Dictionary of National Biography, 1885-1900/Eyton, Robert William

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EYTON, ROBERT WILLIAM (1815–1881), antiquary, born at the vicarage, Wellington, Shropshire, on 21 Dec. 1815, was the third son of the Rev. John Eyton, a cadet of the Eytons of Eyton. His mother was an heiress of the Plowdens of Plowden. He was educated first at Bridgnorth, then at Rugby, under Dr. Arnold, whence he proceeded to Christ Church, Oxford (October 1835), and there graduated with honours in 1839 (M. A. 1845), After taking his degree he entered holy orders, and in 1841 was presented to the rectory of Ryton in Shropshire. During his residence here for twenty-two years he planned and wrote his great work, 'The Antiquities of Shropshire,' which was completed in 1881 and published in forty-eight parts, making twelve octavo volumes. 'He stands alone,' says Mr. Chester Waters, 'in the literary world as a county historian.' His knowledge of the fiscal and judicial systems under the Anglo-Norman kings, and his familiarity with persons and events during two centuries after the Norman conquest, were very remarkable. His researches were mainly confined to this period, and the parochial history of Shropshire is seldom brought down in his work to a later time than the reign of Edward I. Genealogy was one of his strong points, and his memoirs of the families of Le Strange, Mortimer, and De Lacy, in which nothing is admitted without strict proof, placed him at the head of contemporary genealogists. Eyton's style was dry, but always clear and precise. In 1863 he resigned the living of Ryton and removed to the south of England. He sold his library, but soon resumed his studies, verifying and correcting doubtful passages in the 'Antiquities,' applying special knowledge to the subject of English history during the eventful reign of Henry II. In 1878 he published 'The Court, Household, and Itinerary of Henry II.' The writer has collected and arranged in order of date every record of this reign within his knowledge, whether printed or in manuscript, and has appended every charter the names of attesting witnesses, so that the itinerary of the king includes the public life and career of every member of his household, court, and government, with details of every transaction, legal and political, of which any record has been preserved. Eyton's later years were spent in publishing the results of his studies of Domesday Book. In 1877 appeared 'A Key to Domesday: an Analysis and Digest of the Survey of the County of Dorset, 4to. In this book he set forth his belief that the domesday hide of land was a term denoting fiscal value, not superficial quantity. The Dorset volume was followed in 1880 by a similar digest of the 'Survey of Somerset,' in two volumes sm. 4to; in 1881 the same method was applied to the 'Survey of Staffordshire,' in another volume. To the two last-named works was given the common title of 'Domesday Studies.' The four volumes together undoubtedly form a most important contribution to domesday literature.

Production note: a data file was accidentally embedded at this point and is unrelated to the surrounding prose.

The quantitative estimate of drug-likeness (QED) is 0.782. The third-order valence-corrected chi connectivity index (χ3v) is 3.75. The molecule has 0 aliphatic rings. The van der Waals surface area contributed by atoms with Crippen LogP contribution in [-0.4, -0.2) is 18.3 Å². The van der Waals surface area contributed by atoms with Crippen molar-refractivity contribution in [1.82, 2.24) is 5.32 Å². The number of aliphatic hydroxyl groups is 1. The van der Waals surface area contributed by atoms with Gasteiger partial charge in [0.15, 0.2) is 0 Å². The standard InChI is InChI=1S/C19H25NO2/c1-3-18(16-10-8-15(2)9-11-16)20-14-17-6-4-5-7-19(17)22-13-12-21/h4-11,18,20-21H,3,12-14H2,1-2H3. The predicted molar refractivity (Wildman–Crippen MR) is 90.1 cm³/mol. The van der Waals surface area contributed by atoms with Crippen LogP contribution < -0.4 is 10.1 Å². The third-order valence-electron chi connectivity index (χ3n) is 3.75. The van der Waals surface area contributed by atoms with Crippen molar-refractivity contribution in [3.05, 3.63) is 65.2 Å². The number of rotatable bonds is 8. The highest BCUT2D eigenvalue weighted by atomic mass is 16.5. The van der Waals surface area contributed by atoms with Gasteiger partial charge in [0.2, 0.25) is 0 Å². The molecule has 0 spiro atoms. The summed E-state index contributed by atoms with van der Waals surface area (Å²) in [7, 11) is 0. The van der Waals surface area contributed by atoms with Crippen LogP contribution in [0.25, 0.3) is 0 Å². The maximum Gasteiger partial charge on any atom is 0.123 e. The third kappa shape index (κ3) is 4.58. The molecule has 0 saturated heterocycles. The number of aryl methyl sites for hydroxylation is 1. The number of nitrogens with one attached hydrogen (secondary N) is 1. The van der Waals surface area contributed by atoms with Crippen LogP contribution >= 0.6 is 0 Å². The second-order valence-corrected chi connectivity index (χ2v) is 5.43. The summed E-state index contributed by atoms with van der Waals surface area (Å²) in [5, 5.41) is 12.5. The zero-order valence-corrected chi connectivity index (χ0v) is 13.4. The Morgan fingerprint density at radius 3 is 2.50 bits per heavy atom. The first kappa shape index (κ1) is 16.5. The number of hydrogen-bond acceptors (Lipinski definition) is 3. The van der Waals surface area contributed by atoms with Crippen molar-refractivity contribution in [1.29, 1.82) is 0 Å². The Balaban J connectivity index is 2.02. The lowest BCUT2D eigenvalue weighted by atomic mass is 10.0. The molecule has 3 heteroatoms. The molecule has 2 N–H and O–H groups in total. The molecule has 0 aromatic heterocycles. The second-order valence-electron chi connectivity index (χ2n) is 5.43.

Eyton's last printed work was a series of notes on Staffordshire records, with special reference to the baronies which are enumerated in the 'Liber Niger.' This paper was written in co-operation with Colonel Wrottesley, and was printed by the Salt Society (i, 146), in which Eyton took a great interest. Although suffering from a most painful complaint, he did not relax from his favourite studies till five weeks before his death. The valuable collection of his manuscript remains, filling some fifty volumes, written in a minute hand, were purchased by the trustees of the British Museum in 1882. They include, among other valuable researches, a digest and analysis of the 'Domesday of Lincolnshire,' in five quarto volumes, with a history of each fief and its successive owners, so far as they can be gathered from the public records. In his manuscript vol. vi. the author examines all the undated charters of the Anglo-Norman kings which have been printed in the 'Monasticon' and the 'Chronicle of Abingdon,' and assigns to each charter its true date. Among his manuscripts are four folios, in which Dugdale's version of the baronage is copied on one side in tabular farm, while the opposite is full of corrections, proofs, and illustrations. He died at Winchfield House, near Basingstoke, Hampshire, on 8 Sept. 1881. He married in 1839 Mary Elizabeth, eldest daughter of James Watts, vicar of Ledbury, by whom he had a family.

[Academy, 1881. pp. 293-4 (by E. Chester Waters); Salt Society, vols, i. ii. ; Shropshire Arch. Soc., vol. x.]

R. H.